Emergency Exit


YEAR: 1993



Collection of the artist


Lyon, Biennale D’Art Contemporain
Et tous ils changent le monde …, 3 Sep 1993 — 13 Oct 1993


The end of the installation abuts the wall of the palace, and the entrance to the installation must be located between two pavilions or walls of the exhibition and must be located on one of the main thoroughfares through it. The installation must be covered with a ceiling along its entire length. Along both sides of the corridor leading to the main part of the installation there are 4 doors that are closed tightly. At the end of the installation, there is a door from floor to ceiling, covered in dull glass that lets light pass through but distorts the image of what is located beyond the door. On the other side of the door is a small room of the same height and width as the corridor. The three walls opposite the door are covered from floor to ceiling with a ‘painting’ depicting a landscape of an autumn garden. The ‘painting’ is done on canvas, then nailed to the wall and illuminated with bright bulbs in the corners of the room. Leaves are scattered on the floor – ‘the ground.’ Above the door is a lighted sign which reads ‘Emergency Exit.’ (There could be a problem with the fire authorities since this is a false sign, and this must be worked out ahead of time.) The ceiling is level for the entire installation, at a height of 2.45 meters. The corridor is painted: the ceiling and upper part of the walls are dark gray, the lower part of the walls to a height of 106 cm is dark brown. The doors are dark brown. The floor is not painted. There has to be a facade board above the entrance into the corridor.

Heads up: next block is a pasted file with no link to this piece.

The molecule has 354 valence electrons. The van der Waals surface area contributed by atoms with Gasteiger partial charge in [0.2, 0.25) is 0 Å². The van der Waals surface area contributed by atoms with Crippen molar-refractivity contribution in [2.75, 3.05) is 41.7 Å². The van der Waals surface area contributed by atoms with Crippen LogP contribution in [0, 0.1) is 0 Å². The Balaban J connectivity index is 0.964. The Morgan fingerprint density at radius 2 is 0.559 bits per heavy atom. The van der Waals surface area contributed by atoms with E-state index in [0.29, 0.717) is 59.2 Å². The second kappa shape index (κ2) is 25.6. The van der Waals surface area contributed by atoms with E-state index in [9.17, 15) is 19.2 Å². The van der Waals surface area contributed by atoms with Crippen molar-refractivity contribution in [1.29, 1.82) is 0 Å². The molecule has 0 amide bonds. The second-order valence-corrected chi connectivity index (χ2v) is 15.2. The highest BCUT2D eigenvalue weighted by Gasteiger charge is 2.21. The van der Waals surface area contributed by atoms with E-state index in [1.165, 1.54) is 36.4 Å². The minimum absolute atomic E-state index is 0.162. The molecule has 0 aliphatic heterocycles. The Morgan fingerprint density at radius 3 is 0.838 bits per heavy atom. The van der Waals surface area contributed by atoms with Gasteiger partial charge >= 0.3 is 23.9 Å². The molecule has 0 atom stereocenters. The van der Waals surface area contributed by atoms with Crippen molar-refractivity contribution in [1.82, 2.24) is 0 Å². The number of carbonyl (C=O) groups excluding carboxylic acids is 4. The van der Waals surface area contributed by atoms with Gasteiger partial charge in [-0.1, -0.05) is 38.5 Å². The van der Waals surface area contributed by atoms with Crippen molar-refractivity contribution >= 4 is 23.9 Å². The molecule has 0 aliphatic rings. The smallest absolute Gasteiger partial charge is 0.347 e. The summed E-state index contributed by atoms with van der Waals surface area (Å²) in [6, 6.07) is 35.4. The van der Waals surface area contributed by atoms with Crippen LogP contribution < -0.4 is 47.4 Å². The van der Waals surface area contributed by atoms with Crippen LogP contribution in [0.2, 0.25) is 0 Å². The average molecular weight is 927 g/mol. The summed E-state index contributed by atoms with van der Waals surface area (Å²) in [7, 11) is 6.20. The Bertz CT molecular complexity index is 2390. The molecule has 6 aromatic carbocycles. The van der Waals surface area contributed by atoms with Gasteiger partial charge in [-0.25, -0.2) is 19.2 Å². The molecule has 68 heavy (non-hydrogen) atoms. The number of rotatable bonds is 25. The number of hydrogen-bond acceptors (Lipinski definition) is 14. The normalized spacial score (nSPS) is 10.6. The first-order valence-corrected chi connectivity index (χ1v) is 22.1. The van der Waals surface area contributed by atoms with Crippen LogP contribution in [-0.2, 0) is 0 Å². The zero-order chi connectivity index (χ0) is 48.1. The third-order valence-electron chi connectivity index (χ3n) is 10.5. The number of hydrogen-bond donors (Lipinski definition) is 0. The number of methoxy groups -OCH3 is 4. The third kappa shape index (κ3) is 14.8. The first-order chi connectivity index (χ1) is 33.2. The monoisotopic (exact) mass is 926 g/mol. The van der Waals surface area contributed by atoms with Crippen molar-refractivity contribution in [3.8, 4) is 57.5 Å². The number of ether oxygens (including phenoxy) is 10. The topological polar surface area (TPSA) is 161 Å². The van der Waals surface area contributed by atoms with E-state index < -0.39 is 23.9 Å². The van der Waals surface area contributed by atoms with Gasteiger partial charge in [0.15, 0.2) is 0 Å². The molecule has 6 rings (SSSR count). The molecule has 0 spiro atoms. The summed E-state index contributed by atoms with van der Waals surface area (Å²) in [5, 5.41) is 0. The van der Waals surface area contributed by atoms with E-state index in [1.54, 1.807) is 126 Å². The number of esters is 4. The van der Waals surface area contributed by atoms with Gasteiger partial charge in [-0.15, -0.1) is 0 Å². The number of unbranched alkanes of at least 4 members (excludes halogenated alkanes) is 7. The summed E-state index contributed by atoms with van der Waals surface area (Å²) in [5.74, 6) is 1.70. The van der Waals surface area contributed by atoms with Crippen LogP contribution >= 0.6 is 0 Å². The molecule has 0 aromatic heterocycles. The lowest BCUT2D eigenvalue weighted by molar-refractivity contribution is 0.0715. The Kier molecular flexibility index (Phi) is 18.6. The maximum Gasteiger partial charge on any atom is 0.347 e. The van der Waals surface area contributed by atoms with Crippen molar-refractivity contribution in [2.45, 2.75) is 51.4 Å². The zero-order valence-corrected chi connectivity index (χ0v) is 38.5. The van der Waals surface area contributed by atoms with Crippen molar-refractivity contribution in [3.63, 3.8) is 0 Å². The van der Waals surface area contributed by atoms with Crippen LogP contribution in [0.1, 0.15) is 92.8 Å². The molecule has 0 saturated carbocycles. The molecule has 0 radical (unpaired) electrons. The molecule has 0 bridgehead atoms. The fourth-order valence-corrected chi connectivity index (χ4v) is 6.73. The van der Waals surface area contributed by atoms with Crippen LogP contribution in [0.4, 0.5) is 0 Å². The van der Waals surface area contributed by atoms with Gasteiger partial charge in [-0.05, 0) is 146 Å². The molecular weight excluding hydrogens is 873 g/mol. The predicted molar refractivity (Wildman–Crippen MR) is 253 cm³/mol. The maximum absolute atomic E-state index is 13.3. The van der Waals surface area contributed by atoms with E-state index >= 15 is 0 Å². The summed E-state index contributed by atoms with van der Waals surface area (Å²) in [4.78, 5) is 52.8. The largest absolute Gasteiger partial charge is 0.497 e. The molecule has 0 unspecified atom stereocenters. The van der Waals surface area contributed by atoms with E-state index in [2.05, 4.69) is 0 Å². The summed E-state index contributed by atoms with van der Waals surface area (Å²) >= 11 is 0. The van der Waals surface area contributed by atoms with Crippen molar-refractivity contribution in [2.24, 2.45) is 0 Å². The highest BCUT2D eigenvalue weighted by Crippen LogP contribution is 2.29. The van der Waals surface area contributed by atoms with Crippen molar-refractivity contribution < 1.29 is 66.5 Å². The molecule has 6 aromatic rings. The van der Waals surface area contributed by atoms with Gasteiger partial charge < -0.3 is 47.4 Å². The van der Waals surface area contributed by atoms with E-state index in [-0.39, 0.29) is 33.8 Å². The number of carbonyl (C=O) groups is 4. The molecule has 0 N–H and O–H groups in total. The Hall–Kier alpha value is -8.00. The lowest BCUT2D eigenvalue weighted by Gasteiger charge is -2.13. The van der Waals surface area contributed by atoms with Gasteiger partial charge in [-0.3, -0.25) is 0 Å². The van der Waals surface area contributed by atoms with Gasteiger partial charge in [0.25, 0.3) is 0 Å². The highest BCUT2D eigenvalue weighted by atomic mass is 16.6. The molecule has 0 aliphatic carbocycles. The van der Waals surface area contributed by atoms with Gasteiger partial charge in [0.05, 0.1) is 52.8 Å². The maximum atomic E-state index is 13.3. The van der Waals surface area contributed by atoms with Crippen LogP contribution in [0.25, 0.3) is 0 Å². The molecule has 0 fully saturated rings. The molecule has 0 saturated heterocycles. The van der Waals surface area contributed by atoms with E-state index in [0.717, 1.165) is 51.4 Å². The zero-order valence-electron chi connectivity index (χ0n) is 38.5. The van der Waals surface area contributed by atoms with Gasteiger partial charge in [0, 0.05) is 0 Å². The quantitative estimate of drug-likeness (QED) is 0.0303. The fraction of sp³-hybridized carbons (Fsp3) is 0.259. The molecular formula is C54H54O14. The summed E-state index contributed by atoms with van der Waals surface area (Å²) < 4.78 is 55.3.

Overall Dimensions of the Entire Installation

Length: 26.5 m Width of the corridor: 2.6 m

Width at the widest part (between the doors): 6.8 m

Height: 2.45 m

The ‘Illusionary’ Mechanism of the Chamber